Just across the border of Clinton Hill in Bed-Stuy, young professionals hell-bent on a securing a promising future populate a landscape that’s gentrifying quick enough to make your head spin. In the midst of it all lies Baron’s, a comfortable, farm-to-table chophouse that boasts tasty burgers, a short list of entrees, and a $1 Happy Hour oyster special that keeps locals coming back. It’s the same space as the defunct DeKalb Restaurant, and not much has changed with décor. A recent Sunday evening found us nestled in Baron’s back room, a spacious cavern featuring walls and ceiling lined with frosted, small-paned windows salvaged from a psych ward, and outfitted with old wooden tables and pew seating from an old church. Work from local artists lined the walls; the WillyBJazz band played familiar favorites to an appreciative crowd. In the quieter front room, guests with children dined under a Gothic wooden chandelier as the bartender mixed drinks behind the tall bar decorated with an old metal railing from a local firehouse.
Dipping back our heads to slide cool, briny Sewansecott oysters down our gullets, we couldn’t help but notice the tidy presentation of Baron’s popular house ground beef burger ($12), served on a wooden breadboard with a tiny galvanized pail of thick-cut fries. Chef Vitorio Bar touts his in-house butchering of Fresh Arcadian Pastures beef primals, saying it provides the tastiest, freshest cuts. We put it to the ultimate test by ordering the beef steak tartar ($12), topped with a sunny orb of egg yolk. It proved exceptional (well deserving of a better accompaniment than the toasted sesame seed buns it came with). So much so that we followed it with the grilled NY Strip ($26) au poivre, with creamed spinach and their famed cheddar polenta fries.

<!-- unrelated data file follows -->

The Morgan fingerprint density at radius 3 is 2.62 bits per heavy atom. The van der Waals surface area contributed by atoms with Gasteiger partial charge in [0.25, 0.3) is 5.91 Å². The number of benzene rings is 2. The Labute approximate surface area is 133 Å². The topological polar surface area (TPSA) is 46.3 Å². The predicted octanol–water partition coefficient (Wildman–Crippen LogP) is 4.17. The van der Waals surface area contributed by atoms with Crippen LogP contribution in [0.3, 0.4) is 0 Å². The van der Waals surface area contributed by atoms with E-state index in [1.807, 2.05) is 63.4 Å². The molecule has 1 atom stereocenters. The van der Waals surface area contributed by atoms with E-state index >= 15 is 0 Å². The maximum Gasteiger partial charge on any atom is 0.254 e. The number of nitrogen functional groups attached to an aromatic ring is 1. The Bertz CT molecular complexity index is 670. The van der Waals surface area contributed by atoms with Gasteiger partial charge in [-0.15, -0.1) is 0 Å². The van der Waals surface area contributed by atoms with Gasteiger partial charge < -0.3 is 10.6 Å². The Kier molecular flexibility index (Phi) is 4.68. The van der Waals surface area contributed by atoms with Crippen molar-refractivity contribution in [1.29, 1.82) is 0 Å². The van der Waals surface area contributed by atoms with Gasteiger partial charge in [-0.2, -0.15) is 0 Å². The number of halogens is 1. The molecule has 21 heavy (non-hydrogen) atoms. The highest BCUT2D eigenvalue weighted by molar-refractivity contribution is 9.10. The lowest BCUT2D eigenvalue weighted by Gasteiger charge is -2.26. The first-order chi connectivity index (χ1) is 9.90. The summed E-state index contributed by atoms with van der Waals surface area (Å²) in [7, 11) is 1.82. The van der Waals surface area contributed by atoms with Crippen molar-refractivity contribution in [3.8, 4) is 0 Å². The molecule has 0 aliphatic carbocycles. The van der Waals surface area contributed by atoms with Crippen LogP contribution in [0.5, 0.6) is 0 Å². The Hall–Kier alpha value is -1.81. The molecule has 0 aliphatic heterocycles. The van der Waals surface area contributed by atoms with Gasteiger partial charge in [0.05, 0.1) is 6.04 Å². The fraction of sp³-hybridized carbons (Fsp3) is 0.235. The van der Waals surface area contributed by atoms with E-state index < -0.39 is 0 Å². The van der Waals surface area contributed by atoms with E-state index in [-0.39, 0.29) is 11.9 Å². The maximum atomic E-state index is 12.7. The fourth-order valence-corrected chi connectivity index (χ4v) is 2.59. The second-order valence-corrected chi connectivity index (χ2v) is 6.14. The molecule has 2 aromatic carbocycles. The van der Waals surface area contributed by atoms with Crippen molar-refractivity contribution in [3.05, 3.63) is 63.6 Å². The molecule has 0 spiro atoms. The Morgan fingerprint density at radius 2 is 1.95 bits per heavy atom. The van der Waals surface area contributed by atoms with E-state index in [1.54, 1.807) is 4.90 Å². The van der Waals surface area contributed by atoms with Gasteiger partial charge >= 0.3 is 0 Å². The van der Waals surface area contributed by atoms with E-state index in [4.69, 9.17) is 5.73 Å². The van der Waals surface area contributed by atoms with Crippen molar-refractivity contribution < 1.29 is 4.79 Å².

Although a bit more of the fat could have been trimmed, the steak was fresh, tasty and well-prepared. The polenta fries, available for $7 as a side dish, were crisp on the outside, creamy and cheesy on the inside. An order of brick pressed chicken ($18) drew raves from my dining companion, an avowed non-chicken lover. Served atop a pillow of mashed potatoes larded with braised bacon, mushrooms and chasseur sauce, the chicken was a lovely juxtaposition of crispy and smooth. Baron’s offers a nice roster of whites and reds by the glass, as well as an impressive selection of whiskey and single malt scotch. For dessert, crack through the burnt-sugar crust of their crème brulee to reveal the wealth of silky-smooth custard nestled in a tiny Mason jar. With a simple but interesting menu of mostly familiar favorites -- with a few surprises, like their merguez lamb sandwich ($14), reflecting the staff's Israeli roots -- Baron’s does what it does well, without overreaching.
BY: TIME OUT COMMUNITY REVIEWER: WINNIE MCCROY